Bhopal gas tragedy: Government files curative petition (Lead)

August 2nd, 2010 - 10:01 pm ICT by IANS  

New Delhi, Aug 2 (IANS) The CBI Monday moved the Supreme Court with a curative petition seeking a review of its 1996 judgment which had diluted the charge against the eight accused in 1984 Bhopal gas tragedy, saying it was an attempt to set right “gross miscarriage and perpetuation of irremediable injustice” to the victims and the nation.
The apex court in its 1996 judgment had diluted the charges from culpable homicide not amounting to murder to causing death by negligence.

The government has sought the restoration of charges under Section 304-II of the Indian Penal Code (IPC) that provides for imprisonment up to ten years for an offence of culpable homicide not amounting to murder. Under Section 304-A, causing death by negligence, the accused upon conviction could be awarded maximum sentence of two years.

The controversial judgment of 1996 was delivered by the bench headed by the then Chief Justice A.M. Ahmadi. Following this judgment, the eight accused including former Union Carbide chairman of Indian operations Keshub Mahindra were tried under 304-A.

On June 7, the trial court in Bhopal convicted all of them and awarded two years sentence. They were granted bail soon after. Their petition challenging the trial court verdict is pending.

The CBI in its curative petition has said that the apex court while quashing the charges against the accused under Section 304-II did not give any consideration to the material placed before it by the investigating agency.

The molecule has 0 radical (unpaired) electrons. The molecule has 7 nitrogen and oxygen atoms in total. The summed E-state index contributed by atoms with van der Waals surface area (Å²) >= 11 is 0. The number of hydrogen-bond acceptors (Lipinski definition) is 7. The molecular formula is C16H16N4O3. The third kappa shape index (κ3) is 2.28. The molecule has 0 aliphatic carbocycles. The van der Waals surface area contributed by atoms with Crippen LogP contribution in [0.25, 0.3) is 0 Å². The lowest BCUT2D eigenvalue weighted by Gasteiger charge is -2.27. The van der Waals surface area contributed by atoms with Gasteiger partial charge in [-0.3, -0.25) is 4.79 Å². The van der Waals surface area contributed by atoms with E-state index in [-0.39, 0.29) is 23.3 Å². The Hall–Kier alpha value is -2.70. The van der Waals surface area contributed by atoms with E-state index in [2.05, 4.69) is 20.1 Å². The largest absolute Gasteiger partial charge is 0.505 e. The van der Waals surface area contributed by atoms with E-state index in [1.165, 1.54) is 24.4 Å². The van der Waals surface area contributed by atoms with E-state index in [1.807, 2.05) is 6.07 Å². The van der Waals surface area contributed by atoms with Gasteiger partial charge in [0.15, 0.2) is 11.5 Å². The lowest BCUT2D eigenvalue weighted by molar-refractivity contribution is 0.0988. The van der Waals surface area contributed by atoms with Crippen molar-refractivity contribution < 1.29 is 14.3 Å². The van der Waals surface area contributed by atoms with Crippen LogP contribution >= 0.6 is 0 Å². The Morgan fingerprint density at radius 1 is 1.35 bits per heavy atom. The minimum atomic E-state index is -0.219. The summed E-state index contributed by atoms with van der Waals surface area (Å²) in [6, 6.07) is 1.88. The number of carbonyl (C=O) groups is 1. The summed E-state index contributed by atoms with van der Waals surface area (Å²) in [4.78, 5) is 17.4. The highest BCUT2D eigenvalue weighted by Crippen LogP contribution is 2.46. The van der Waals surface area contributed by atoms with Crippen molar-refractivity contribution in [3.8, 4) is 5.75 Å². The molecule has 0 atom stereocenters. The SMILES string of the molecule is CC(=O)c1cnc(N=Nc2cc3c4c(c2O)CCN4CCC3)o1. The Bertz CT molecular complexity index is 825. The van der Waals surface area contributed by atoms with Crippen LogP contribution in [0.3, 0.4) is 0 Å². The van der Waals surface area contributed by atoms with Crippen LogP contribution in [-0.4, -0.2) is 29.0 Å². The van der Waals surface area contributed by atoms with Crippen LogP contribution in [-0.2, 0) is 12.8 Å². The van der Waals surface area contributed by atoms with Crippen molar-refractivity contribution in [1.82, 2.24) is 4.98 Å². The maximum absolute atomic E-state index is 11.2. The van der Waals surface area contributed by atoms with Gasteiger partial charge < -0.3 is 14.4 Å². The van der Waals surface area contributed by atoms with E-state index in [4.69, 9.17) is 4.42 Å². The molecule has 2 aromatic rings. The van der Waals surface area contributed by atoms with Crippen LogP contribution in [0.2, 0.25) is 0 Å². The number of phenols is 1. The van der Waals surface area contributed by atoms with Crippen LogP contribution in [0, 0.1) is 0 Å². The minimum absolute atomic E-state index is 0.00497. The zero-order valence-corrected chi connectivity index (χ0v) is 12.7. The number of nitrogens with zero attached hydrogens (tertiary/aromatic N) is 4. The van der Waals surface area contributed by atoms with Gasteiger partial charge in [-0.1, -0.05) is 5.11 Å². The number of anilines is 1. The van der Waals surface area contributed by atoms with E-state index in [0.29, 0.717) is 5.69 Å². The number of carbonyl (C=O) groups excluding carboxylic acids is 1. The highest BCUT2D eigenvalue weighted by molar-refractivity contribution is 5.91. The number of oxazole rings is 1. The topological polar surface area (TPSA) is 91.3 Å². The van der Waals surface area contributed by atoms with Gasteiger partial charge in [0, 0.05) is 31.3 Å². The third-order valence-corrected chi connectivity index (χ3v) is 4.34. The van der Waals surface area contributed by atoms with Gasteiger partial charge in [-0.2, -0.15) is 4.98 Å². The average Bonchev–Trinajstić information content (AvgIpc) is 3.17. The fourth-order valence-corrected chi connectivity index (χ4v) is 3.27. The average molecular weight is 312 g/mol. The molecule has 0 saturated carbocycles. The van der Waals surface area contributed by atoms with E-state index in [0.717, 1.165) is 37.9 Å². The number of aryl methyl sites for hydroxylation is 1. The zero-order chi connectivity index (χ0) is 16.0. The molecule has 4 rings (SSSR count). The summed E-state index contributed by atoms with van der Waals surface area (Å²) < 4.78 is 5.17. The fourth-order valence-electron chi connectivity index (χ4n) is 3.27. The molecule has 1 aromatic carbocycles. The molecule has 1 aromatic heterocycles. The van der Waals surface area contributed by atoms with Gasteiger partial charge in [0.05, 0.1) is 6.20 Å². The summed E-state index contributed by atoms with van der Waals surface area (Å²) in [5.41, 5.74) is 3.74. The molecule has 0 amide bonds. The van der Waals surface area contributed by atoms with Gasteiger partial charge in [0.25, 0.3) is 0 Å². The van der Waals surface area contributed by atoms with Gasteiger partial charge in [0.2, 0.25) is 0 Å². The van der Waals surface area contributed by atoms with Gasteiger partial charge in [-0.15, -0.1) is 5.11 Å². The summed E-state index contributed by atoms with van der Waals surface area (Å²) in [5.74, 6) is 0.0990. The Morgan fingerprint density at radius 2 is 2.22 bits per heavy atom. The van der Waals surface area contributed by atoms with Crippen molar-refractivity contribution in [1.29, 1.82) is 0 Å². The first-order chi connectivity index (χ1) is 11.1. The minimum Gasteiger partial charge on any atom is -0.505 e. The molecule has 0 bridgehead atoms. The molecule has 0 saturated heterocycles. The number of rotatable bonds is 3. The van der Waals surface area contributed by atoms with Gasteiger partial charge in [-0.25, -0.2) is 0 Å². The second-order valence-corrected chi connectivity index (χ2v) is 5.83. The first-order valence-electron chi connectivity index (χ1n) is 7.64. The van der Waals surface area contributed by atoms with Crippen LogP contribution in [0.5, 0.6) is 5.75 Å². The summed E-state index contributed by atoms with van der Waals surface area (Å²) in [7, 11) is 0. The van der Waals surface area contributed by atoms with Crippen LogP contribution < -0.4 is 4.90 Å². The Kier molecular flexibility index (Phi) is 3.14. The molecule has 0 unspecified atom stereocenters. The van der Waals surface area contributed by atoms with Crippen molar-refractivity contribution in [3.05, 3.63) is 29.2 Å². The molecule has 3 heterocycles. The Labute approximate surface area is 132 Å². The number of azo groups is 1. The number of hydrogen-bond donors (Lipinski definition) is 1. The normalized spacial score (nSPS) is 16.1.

In the course of trial, categorical evidence has now come to light, which unequivocally points to the commission of offences under Section 304 Part II of the IPC by the accused, the petition said.

This has “resulted in a colossal failure of justice. This failure of justice adversely affects not only the victims in particular but also the society and the nation as a whole”, the curative petition said.

“This Curative Petition is an attempt by the state to set right this gross miscarriage and perpetuation of irremediable injustice being suffered by the victims in particular, the society at large, and the nation as a whole”.

The petition said that the perpetrators behind the December 1984 leakage of hazardous Methyl Isocynate (MIC) gas in the Union Carbide plant should not be able to walk away with a minimal punishment of two years in one of world’s biggest industrial catastrophes.

The petition further contended that “the state must do its duty if the perpetrators of such heinous crimes seek to get away with minimal charges and punishment despite voluminous evidence to show the commission of offences under Section 304 Part II of the IPC”.

Referring to a quotation that the dead cannot cry out for justice, it is the duty of the living to do so for them, the curative petition said, “…the present case is one of the rarest of rare cases where the inherent power of this court (apex court) is being invoked by the state in public interest to address and remedy errors apparent on the face of record in the judgment and order dated 13.09.1996″.

The curative petition said that the “deliberate omission on the part of the Respondents/accused persons to rectify grave and hazardous defects is not a mere rash or negligent act but done with the knowledge that the consequence of such acts may result in death”.

The accused had the knowledge about the inherent defects in the plant despite which no rectification action was taken and there were defects in maintenance and operations of the plant also, it said.

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